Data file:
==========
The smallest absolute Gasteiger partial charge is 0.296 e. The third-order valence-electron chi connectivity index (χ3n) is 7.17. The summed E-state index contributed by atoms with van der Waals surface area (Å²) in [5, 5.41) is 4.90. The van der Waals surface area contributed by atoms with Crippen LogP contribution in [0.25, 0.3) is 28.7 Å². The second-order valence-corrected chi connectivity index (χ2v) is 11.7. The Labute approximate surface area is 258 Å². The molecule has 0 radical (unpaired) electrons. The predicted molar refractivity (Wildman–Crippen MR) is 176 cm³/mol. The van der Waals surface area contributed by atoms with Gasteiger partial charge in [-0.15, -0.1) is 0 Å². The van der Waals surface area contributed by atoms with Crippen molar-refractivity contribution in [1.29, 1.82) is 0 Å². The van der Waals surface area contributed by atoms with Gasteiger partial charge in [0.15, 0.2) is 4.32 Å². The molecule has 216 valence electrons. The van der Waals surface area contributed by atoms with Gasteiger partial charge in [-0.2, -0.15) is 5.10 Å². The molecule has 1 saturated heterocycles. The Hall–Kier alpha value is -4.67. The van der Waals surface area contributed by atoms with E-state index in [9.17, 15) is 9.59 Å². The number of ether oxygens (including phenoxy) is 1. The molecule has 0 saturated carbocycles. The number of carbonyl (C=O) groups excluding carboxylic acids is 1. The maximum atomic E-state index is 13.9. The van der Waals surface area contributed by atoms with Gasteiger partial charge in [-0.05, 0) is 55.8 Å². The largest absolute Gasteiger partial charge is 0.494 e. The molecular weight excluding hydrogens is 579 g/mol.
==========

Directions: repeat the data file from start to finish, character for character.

The smallest absolute Gasteiger partial charge is 0.296 e. The third-order valence-electron chi connectivity index (χ3n) is 7.17. The summed E-state index contributed by atoms with van der Waals surface area (Å²) in [5, 5.41) is 4.90. The van der Waals surface area contributed by atoms with Crippen LogP contribution in [0.25, 0.3) is 28.7 Å². The second-order valence-corrected chi connectivity index (χ2v) is 11.7. The Labute approximate surface area is 258 Å². The molecule has 0 radical (unpaired) electrons. The predicted molar refractivity (Wildman–Crippen MR) is 176 cm³/mol. The van der Waals surface area contributed by atoms with Gasteiger partial charge in [-0.15, -0.1) is 0 Å². The van der Waals surface area contributed by atoms with Crippen molar-refractivity contribution in [1.29, 1.82) is 0 Å². The van der Waals surface area contributed by atoms with Gasteiger partial charge in [0.15, 0.2) is 4.32 Å². The molecule has 216 valence electrons. The van der Waals surface area contributed by atoms with Gasteiger partial charge in [-0.2, -0.15) is 5.10 Å². The molecule has 1 saturated heterocycles. The Hall–Kier alpha value is -4.67. The van der Waals surface area contributed by atoms with E-state index in [9.17, 15) is 9.59 Å². The number of ether oxygens (including phenoxy) is 1. The molecule has 0 saturated carbocycles. The number of carbonyl (C=O) groups excluding carboxylic acids is 1. The maximum atomic E-state index is 13.9. The van der Waals surface area contributed by atoms with Gasteiger partial charge in [-0.05, 0) is 55.8 Å². The largest absolute Gasteiger partial charge is 0.494 e. The molecular weight excluding hydrogens is 579 g/mol.